People's always sayin', "America's so great, it's the bestest country in the whole wide world. We always do the right thing."
For eight years, I heard "My country, right or wrong!"
Strangely, all that talk ended when a black man took office. Even when Obama's policies looked strangely like Bush's, the Republicans ignored that and went on screamin' and hollerin' like the rodeo had come to town.
But complaints about the powerful right-wing interests in this country aside, I find a lot more hope for the future among the working people in other countries. We can really take a page out of the Greek playbook, for example, where millions of people across all industries repeatedly walk off their job in what is called a "general strike."
Have you even heard about a general strike before? It's not something we talk about in A-MER-ica, because it is a concept that threatens the control of the rich, whose strength lies entirely in the fact that they get people to work for them.
But this tactic of resistance against the ruling rich is somehow omitted from our general history. There were general strikes in Seattle in 1919. There was a series of strikes in response to the Great Depression in 1934 in Minneapolis, Toledo, and among the West Coast longshoremen. These strikes shook up "business as usual" and had the fat cats shitting their pants. You can always tell how effective social movements are, how much they threaten those in power, by the response. So far the Teabaggers have no class character and so play an entirely right-wing reform role. Any effective strike in the past, however, has been attacked by anyone from corporate lackeys to the National Guard - or even the United States Army.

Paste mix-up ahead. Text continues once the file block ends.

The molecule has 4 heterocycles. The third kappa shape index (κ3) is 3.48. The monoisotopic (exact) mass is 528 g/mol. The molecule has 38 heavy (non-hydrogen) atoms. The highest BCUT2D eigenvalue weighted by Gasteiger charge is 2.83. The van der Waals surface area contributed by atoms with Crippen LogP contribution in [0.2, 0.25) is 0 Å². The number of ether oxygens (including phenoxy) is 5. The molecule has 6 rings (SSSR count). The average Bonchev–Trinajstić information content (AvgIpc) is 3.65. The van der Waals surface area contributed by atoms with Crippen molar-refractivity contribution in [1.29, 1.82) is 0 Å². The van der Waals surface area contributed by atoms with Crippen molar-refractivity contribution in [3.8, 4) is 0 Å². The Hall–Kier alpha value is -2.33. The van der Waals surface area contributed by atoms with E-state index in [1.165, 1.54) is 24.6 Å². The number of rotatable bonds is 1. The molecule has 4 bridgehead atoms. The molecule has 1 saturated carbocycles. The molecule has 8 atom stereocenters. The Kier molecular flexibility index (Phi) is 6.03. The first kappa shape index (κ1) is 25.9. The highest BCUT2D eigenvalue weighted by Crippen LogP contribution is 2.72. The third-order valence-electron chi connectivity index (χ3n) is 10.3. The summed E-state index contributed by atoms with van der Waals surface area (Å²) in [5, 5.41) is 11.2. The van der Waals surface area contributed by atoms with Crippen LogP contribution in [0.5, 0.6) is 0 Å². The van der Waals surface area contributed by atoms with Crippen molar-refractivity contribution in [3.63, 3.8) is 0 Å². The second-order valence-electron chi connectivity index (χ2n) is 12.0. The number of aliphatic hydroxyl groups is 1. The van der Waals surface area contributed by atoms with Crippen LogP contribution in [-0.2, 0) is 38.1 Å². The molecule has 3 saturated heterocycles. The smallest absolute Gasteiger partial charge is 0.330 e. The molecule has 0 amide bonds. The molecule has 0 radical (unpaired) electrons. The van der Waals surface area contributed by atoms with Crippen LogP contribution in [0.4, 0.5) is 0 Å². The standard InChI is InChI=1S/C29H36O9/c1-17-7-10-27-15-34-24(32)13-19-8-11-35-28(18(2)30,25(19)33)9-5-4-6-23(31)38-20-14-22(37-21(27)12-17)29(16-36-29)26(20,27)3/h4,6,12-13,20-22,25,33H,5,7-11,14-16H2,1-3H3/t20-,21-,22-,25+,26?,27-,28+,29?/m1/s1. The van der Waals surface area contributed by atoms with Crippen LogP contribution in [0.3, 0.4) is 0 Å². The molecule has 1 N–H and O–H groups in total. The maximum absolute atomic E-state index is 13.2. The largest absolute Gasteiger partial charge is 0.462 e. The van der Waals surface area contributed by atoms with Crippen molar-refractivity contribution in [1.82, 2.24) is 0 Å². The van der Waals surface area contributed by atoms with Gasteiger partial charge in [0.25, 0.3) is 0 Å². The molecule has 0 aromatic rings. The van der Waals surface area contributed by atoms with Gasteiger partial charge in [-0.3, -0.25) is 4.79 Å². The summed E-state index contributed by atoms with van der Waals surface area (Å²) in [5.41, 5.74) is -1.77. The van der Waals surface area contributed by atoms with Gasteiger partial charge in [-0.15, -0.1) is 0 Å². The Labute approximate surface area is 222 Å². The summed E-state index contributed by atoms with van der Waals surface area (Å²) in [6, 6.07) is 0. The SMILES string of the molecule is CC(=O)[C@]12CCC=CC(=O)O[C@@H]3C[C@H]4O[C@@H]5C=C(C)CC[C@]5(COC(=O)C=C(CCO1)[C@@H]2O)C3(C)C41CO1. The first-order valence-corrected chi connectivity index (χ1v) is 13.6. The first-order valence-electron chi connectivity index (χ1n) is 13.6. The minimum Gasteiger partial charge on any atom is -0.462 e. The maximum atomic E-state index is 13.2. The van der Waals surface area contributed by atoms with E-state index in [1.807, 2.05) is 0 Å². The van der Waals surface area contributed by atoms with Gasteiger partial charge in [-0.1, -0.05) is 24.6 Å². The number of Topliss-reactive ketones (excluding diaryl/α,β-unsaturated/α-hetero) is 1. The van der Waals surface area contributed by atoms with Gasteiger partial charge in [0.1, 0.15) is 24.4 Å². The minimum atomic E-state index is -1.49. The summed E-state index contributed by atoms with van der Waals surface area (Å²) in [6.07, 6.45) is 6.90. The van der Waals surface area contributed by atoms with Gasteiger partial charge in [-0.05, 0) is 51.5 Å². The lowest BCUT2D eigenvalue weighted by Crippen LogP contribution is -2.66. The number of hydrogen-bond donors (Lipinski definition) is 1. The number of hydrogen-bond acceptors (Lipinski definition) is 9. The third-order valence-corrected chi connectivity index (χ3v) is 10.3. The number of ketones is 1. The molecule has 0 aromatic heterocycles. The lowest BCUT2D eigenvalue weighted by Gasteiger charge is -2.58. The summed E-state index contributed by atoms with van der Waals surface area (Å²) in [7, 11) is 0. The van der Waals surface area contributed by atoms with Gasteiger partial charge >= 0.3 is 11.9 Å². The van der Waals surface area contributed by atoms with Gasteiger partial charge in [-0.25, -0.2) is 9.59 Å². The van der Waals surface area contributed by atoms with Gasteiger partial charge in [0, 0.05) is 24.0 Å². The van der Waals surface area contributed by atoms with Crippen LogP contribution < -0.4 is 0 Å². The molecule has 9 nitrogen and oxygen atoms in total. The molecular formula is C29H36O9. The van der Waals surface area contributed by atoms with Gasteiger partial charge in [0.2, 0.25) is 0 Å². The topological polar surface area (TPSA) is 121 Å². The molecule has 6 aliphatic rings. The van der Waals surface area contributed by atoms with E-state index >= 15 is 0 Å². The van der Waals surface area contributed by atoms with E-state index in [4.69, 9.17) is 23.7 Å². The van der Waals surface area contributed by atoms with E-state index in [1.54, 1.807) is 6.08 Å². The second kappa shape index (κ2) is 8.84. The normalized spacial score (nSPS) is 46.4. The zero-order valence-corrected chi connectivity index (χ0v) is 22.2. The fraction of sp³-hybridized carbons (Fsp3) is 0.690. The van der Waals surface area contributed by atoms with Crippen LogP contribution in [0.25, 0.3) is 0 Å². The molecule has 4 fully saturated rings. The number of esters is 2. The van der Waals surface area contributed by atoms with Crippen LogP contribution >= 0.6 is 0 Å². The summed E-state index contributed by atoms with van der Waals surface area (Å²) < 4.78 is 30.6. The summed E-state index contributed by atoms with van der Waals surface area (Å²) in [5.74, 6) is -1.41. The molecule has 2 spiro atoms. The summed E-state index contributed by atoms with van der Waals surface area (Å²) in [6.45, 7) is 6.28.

It takes a leftist force that knows its shit - one that has a consciousness of the economic class it represents - to coordinate an effective general strike for long. Or to get these strikes out in the streets again and again. The Greeks know it's the policies of the rich that got them in this ugly mess. Not the rich on the "left" or the rich on the "right" - where the ruling class is concerned, these terms are mere window-dressing.
The people of Greece see their interests as workers are opposed to the interests of the rich. If only we in the "land of the free" could see how nationalist rhetoric hems us in and keeps us blind. Anyone telling us today that we are free, that we are strong, that we are brave and that we are the most beautiful, special snowflakes in the world is our enemy. It is those telling us to rise up, to walk off the job, to fight back, that we should be listening to.